Land prices go through the roof in top Chinese cities
Land prices in the biggest Chinese cities continue to skyrocket, with 118 sites sold at huge premiums so far this year, show new data.
By May 19, 118 land parcels had been sold at steep premiums in the 22 top cities tracked by research house China Real Estate Information Corp (CREIC). Developers paid more than 100 per cent premium for nearly 60 of them while the premium reached 400 per cent for some.
“Mid- and small-sized developers were the most aggressive in their bids,” CREIC said.
As competition intensifies and the industry consolidates, smaller real estate firms have no alternative but to expand faster to avoid being knocked out of the market, it said. Land prices have also jumped in first- and second-tier cities in the past year as new players have swarmed in to take advantage of a market divergence that has taken root in China in which property prices in bigger cities have shot up while oversupply plagues smaller cities.
In April, the municipal government of Suzhou, a city near Shanghai, sold 13 sites for 25 billion yuan. The two-day land auction saw the emergence of several new “land kings”, or high-priced plots, as they are called in China. Mid-sized developer Jingrui Holdings purchased a plot in Gaoxin district at 19,699 yuan a square metre, even more expensive than the district’s current average selling price for new flats.
There could be some speculative investment as developers are betting on a steady rise in home prices, said David Hong, head of research at CREIC.
Alarmed by the land-buying binge, analysts are warning of a looming market correction.
“It would very hard to make profit out of ‘land kings’ as the market is expected to enter a period of adjustment in the second half,” said Tospur research director Zhang Hongwei.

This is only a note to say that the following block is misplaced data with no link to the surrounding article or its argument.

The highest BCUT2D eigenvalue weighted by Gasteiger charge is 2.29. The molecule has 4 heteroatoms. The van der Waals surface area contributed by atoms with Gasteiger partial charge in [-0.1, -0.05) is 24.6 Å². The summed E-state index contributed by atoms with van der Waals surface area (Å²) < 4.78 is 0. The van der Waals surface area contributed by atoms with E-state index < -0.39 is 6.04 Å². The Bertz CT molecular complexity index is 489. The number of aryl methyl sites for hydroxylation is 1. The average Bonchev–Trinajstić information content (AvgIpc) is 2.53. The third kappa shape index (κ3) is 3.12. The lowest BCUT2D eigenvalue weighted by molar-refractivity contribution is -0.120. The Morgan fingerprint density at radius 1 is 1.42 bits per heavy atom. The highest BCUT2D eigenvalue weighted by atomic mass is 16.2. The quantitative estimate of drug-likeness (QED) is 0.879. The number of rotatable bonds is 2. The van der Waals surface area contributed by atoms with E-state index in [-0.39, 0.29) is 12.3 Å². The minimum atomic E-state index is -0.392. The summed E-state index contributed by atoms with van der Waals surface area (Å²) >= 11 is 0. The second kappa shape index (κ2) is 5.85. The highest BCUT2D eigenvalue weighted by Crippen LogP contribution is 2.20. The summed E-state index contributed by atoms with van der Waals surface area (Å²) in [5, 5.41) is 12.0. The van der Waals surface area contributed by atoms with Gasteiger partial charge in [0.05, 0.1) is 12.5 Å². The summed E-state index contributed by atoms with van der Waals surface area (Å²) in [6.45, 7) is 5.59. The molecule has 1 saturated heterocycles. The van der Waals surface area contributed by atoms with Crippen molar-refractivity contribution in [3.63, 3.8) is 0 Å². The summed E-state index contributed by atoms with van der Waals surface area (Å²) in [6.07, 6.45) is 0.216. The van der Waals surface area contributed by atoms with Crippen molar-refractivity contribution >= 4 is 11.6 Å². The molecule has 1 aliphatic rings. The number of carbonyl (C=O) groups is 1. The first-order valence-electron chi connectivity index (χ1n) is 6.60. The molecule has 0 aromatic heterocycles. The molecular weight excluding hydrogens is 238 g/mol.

The apartments built on such premium land target high-end customers, many of whom have been shut out of the market as a result of the recent cooling measures, he added.
The pace of home price appreciation in April slowed in first-tier cities such as Beijing and Shanghai after China tightened homebuying norms as it stepped up efforts to rein in prices.
Developers could also find their liquidity strained after paying through their nose for land and given the high financing cost, Zhang added.
On Tuesday, rating agency Moody’s downgraded Greenland Holding’s issuer rating to Ba1 from Baa3 and Greenland Hong Kong’s corporate family rating to Ba2 from Ba1 for its high debt leverage and weak credit metrics.
Shanghai-based Greenland Holding bought two ‘land kings’ in Beijing earlier this year.
Official news agency Xinhua published an article on Tuesday warning of leverage risks in the property market, in the government’s latest move to check runaway prices. “Land speculation by local governments must be curbed,” it said.
The Suzhou government last week became the first to set maximum permissible prices for land auctions. One plot failed to be sold on Monday as it crossed the ceiling.